I hadn’t heard of aircraft bombing a forest fire to stop it spreading and help put it out, but the tactic was used in Sweden this week, apparently with some success. … on Jul. 25, a Gripen dropped a 500-lb GBU-12 Laser Guided Bomb from 3.000 meters in an attempt to cut fire affecting Älvdalen’s shooting range, a military range where unexploded ammunition and difficult terrain made conventional extinguishing methods not sufficient. The Swedish pilot dropped the GBU-12 so that the bomb would cut the fire at a certain distance from the impact point: a fire requires oxygen, heat and fuel. The explosion

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Zeroing a rifle for Maximum Point-Blank Range (MPBR)

Blue Collar Prepping has an interesting article about how to do this.  It goes into more detail, and greater complexity, than the usual approach to determining MPBR, but it does so in a useful way and is well explained.  Recommended reading for rifle shooters, whether novice or experienced. If you haven’t run into the concept before, here are a few articles explaining it: What is “Maximum Point Blank Range” Hunting? Maximum point-blank range Understanding MPBR For Better Shooting Learn Your Maximum Point-Blank Range Peter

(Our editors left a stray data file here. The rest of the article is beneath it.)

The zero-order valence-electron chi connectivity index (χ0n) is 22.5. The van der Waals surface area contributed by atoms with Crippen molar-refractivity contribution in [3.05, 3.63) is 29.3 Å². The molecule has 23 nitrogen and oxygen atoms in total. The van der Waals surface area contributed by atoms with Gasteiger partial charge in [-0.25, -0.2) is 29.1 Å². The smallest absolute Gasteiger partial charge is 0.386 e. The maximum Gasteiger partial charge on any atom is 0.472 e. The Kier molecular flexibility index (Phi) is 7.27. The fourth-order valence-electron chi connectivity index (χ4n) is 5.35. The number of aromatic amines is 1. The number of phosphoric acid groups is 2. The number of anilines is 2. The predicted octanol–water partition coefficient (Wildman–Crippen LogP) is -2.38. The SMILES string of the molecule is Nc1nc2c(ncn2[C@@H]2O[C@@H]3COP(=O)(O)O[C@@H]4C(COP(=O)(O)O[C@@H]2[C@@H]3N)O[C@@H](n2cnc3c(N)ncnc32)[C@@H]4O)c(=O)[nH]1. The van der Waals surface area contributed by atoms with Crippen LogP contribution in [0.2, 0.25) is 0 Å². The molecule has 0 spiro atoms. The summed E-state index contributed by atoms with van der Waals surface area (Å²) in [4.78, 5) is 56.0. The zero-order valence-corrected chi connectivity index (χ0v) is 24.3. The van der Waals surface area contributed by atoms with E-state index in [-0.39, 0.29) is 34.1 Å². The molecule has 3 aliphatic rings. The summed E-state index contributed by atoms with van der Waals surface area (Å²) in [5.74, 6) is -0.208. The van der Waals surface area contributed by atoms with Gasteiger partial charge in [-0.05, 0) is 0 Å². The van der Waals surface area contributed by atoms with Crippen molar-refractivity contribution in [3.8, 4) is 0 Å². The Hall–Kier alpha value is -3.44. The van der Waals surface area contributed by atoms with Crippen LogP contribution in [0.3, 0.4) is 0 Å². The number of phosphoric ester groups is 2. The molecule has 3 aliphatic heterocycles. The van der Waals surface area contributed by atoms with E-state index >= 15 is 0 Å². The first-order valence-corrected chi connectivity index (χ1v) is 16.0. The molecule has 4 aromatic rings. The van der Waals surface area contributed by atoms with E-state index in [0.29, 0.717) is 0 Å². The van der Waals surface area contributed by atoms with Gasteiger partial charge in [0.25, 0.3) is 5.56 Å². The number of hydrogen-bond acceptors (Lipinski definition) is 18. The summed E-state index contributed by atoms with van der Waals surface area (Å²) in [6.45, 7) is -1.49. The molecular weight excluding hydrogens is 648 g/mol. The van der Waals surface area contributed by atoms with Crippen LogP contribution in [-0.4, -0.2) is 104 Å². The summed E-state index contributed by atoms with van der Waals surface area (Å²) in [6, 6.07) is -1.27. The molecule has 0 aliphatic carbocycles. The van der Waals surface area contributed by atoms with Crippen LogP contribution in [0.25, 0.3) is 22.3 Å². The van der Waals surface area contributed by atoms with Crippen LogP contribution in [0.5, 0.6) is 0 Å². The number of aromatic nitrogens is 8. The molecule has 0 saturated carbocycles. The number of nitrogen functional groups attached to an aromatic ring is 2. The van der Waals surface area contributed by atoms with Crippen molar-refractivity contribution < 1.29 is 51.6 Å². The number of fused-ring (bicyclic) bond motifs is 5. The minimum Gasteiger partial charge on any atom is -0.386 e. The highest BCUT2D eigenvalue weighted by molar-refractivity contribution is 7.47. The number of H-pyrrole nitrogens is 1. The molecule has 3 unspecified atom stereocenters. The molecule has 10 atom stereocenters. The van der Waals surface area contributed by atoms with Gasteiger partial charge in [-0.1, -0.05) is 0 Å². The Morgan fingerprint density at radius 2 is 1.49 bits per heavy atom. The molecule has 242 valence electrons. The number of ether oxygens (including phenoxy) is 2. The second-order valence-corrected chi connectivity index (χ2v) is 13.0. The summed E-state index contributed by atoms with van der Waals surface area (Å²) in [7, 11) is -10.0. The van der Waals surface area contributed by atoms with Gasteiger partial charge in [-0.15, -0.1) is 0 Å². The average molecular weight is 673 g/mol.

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News and views you can use

There have been so many weird and wonderful news reports and blog articles over the past couple of days that I can’t keep up with them all.  I figured I’d post links to some of them here, and let you explore those that interest you.  In no particular order: Clint Smith, of Thunder Ranch (under whom I’ve trained multiple times), talks about ammunition and gunfights.  Money quote:  “I’ve never heard anyone complain about having too much ammunition in a fight.” I had to laugh at the Conservative Treehouse’s glee over President Trump’s most recent burst of activity.  They seem to be enjoying themselves

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Updating your kitchen?